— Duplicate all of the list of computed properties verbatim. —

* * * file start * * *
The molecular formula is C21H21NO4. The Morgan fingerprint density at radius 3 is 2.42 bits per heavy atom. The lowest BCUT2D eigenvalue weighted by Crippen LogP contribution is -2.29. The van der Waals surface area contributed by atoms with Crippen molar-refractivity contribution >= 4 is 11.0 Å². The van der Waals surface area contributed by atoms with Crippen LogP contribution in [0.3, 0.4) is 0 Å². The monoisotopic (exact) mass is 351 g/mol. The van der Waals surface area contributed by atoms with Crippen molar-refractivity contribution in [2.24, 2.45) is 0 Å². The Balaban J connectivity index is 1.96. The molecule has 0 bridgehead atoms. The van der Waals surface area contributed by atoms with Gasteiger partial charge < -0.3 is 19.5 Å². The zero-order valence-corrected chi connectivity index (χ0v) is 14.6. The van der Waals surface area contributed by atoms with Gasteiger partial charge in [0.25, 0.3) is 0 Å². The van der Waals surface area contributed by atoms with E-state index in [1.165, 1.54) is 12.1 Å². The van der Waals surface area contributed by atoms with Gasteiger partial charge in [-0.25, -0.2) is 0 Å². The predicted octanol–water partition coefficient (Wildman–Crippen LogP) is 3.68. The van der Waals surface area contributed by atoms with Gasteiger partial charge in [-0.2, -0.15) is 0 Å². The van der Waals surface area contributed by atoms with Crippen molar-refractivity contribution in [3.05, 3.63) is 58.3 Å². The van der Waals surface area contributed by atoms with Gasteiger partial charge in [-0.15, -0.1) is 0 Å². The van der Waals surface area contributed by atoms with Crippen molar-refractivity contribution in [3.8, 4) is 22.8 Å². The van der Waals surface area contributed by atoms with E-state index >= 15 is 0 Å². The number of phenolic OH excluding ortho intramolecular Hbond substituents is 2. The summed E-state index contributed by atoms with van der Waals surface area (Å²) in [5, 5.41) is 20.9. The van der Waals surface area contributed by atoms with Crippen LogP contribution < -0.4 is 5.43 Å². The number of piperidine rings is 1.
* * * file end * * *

The molecular formula is C21H21NO4. The Morgan fingerprint density at radius 3 is 2.42 bits per heavy atom. The lowest BCUT2D eigenvalue weighted by Crippen LogP contribution is -2.29. The van der Waals surface area contributed by atoms with Crippen molar-refractivity contribution >= 4 is 11.0 Å². The van der Waals surface area contributed by atoms with Crippen LogP contribution in [0.3, 0.4) is 0 Å². The monoisotopic (exact) mass is 351 g/mol. The van der Waals surface area contributed by atoms with Crippen molar-refractivity contribution in [2.24, 2.45) is 0 Å². The Balaban J connectivity index is 1.96. The molecule has 0 bridgehead atoms. The van der Waals surface area contributed by atoms with Gasteiger partial charge < -0.3 is 19.5 Å². The zero-order valence-corrected chi connectivity index (χ0v) is 14.6. The van der Waals surface area contributed by atoms with Gasteiger partial charge in [0.25, 0.3) is 0 Å². The van der Waals surface area contributed by atoms with E-state index in [1.165, 1.54) is 12.1 Å². The van der Waals surface area contributed by atoms with Gasteiger partial charge in [-0.25, -0.2) is 0 Å². The predicted octanol–water partition coefficient (Wildman–Crippen LogP) is 3.68. The van der Waals surface area contributed by atoms with Gasteiger partial charge in [-0.2, -0.15) is 0 Å². The van der Waals surface area contributed by atoms with Crippen molar-refractivity contribution in [3.05, 3.63) is 58.3 Å². The van der Waals surface area contributed by atoms with Gasteiger partial charge in [-0.15, -0.1) is 0 Å². The van der Waals surface area contributed by atoms with Crippen molar-refractivity contribution in [3.8, 4) is 22.8 Å². The van der Waals surface area contributed by atoms with E-state index >= 15 is 0 Å². The number of phenolic OH excluding ortho intramolecular Hbond substituents is 2. The summed E-state index contributed by atoms with van der Waals surface area (Å²) in [5, 5.41) is 20.9. The van der Waals surface area contributed by atoms with Crippen LogP contribution < -0.4 is 5.43 Å². The number of piperidine rings is 1.